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From Paul Davis <paul.joseph.da...@gmail.com>
Subject Re: How are key values stored in B+ tree nodes on-disk?
Date Tue, 24 Jan 2012 03:49:37 GMT
On Mon, Jan 23, 2012 at 9:28 PM, Riyad Kalla <rkalla@gmail.com> wrote:
> <resending, Gmail is telling me this never sent...>
>
>
> Randall and Paul, I appreciate the explanation and links to the exact spots
> in code. This helped a lot.
>
> I've been reading up on alternative database impls; InnoDB, for example,
> caps the key length at some upper bound and then truncates the key and puts
> the remainder in an overflow table; naturally this requires 1 more random
> I/O every time you match a long key. At the extreme case (where every key
> doesn't fit and parts of it are in the overflow table) I think you end up
> with key-table idea you were toying with Paul, or something related.
>
> Paul, I feel your pain re: alternative approaches to this. If you can do
> away with RANGE queries, moving to MD5 or SHA hashes (or something even
> faster like MurmurHash) is a nice way to get consistently sized keys which
> gives you the advantage of paging in a block in raw bytes and only
> deserializing the 16 or 20-byte chunks in the positions of a standard
> binary-search until you find what you want instead of the whole node.
>
> I *really* want to find a way to make that work, but people seem to like
> RANGE queries.
>
> I asked this question on SO and a gentleman suggested a header at the
> beginning of the block that actually lists the offsets of all the keys in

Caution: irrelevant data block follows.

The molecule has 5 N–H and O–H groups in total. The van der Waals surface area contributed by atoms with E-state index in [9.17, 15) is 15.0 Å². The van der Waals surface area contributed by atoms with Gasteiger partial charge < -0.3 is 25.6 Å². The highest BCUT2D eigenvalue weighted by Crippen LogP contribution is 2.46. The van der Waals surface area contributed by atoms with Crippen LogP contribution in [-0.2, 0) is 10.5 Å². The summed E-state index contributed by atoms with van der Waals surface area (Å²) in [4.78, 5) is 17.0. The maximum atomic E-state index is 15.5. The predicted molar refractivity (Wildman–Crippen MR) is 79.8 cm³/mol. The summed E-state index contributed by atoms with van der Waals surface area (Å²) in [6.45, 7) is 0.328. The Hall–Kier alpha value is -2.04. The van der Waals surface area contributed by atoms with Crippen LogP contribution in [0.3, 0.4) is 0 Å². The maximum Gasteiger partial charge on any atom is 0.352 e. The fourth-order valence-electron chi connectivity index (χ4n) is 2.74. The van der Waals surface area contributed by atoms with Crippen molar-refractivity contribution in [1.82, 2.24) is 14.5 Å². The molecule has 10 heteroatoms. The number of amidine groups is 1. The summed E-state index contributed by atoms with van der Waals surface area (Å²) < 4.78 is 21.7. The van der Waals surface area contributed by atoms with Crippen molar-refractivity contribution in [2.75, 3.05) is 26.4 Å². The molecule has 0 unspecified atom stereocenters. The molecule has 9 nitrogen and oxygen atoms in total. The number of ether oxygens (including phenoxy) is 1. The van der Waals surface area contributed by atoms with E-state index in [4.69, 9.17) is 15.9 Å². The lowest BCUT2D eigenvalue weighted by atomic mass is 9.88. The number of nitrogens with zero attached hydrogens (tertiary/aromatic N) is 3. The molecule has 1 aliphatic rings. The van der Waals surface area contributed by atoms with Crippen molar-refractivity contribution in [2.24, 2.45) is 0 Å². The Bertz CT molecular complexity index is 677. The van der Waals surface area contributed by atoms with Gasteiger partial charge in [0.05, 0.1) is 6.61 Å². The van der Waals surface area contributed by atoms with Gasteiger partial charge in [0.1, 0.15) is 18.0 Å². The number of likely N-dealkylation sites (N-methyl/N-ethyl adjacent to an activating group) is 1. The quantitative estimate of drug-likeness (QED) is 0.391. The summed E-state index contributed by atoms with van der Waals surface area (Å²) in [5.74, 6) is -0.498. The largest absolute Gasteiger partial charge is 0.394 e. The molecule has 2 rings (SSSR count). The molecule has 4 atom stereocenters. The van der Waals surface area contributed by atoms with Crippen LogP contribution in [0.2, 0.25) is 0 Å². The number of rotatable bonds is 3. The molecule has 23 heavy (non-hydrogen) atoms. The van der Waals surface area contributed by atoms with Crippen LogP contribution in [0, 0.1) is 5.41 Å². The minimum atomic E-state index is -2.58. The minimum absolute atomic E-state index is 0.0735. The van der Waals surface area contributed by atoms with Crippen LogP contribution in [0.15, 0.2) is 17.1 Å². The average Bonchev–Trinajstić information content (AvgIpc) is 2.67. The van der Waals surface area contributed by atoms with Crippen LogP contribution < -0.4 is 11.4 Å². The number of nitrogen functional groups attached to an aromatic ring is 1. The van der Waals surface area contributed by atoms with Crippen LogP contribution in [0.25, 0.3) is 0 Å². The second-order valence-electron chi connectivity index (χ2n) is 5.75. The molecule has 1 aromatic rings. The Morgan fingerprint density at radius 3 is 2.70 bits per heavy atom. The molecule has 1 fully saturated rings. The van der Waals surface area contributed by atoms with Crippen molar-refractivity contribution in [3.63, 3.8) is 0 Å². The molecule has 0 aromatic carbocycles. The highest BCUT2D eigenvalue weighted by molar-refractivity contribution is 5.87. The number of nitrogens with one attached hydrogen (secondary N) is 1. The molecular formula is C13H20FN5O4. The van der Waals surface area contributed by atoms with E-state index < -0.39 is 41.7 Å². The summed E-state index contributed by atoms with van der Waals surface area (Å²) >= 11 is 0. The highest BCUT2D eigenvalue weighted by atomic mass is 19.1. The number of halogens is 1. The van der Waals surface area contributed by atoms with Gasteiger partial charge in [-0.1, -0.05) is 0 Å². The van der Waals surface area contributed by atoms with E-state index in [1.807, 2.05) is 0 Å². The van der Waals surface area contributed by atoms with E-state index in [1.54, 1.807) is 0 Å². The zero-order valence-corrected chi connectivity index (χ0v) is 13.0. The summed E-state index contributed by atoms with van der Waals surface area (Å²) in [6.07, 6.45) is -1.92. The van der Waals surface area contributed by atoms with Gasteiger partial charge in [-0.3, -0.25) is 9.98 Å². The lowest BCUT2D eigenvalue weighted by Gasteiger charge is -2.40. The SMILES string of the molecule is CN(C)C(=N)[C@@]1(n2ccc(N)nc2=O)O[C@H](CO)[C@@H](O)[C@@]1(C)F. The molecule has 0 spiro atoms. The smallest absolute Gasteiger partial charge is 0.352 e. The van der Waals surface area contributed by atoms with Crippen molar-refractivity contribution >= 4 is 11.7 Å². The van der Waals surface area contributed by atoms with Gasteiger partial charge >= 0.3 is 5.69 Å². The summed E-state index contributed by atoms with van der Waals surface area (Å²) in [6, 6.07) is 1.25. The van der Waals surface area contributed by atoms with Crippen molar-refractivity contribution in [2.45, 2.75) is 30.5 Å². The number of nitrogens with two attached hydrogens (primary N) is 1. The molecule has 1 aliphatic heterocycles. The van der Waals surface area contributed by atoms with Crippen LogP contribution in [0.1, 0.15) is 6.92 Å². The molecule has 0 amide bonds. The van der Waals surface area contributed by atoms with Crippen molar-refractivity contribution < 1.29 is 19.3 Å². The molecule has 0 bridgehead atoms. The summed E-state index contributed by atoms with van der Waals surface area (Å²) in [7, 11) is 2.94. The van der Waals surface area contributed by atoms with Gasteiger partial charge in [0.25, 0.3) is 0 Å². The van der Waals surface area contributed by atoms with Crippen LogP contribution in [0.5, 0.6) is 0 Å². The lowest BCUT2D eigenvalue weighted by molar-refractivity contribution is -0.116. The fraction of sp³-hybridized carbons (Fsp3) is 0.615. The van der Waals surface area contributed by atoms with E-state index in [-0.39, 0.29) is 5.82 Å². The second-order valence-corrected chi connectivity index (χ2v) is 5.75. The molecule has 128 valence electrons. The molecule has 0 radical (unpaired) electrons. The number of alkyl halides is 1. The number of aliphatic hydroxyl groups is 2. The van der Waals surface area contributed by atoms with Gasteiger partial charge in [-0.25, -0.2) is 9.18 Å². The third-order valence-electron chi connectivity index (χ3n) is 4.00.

> the node. For node/block sizes of 32KB of smaller (which seem reasonable),
> you could safely get away with a 16-bit int for storing the offsets;
> assuming a typical key size, I imagine you wouldn't have more than 100 or
> 200 keys in a node; assume 150, that is 300 bytes worth of offsets at the
> beginning of the block. So we spend 7% (assuming 4096kb block size) of the
> block providing offsets to help make key searching faster. If you were
> willing to cap blocks to no more than 255 keys you could use 8-bit offset
> values (meaning any key smaller than 8 bytes would get you in trouble).
>
> A limitation to this idea though is that when you need to overflow a single
> block because you are indexing so many or such large keys, you now end up
> with two blocks next to each other with 1 of them having no header.
>
> You can fix this by having a hard-set-block-size for the DB (say 4KB) that
> never changes and can never be configured. That way every block,
> everywhere, has a very tiny "type" header; maybe 8-bit. If the "normal" bit
> is set, then that block would have an offset list at the beginning of it
> before the key data. If the "overflow" bit was set, than that block is a
> continuation of the block before it, and right after the 8-bit block header
> is raw key data that needs to be considered.
>
> Just an idea, I am sure there are more elegant ways to solve this. I am
> more curious if there is something here... something interesting and worth
> considering, or if I am just enjoying the smell of my own farts over here ;)
>
> -R
>

I would say that the important constraints in changing this is that
you can't change the existing behavior without a *very* good reason.
For instance, there's currently no limit on the key length in the
btree. Changing this (even to something "long" like 65535 bytes) is
still a behavior change. And removing range queries is pretty much out
without changing a major API endpoint.

That said I invite you to play with this code. I've spent a good deal
of time trying to make it better but kept coming up short when
measuring performance (and its possible that my measurements weren't
completely representative either). If you come up with anything give
me a holler and I'd love to go through and see what you come up with.

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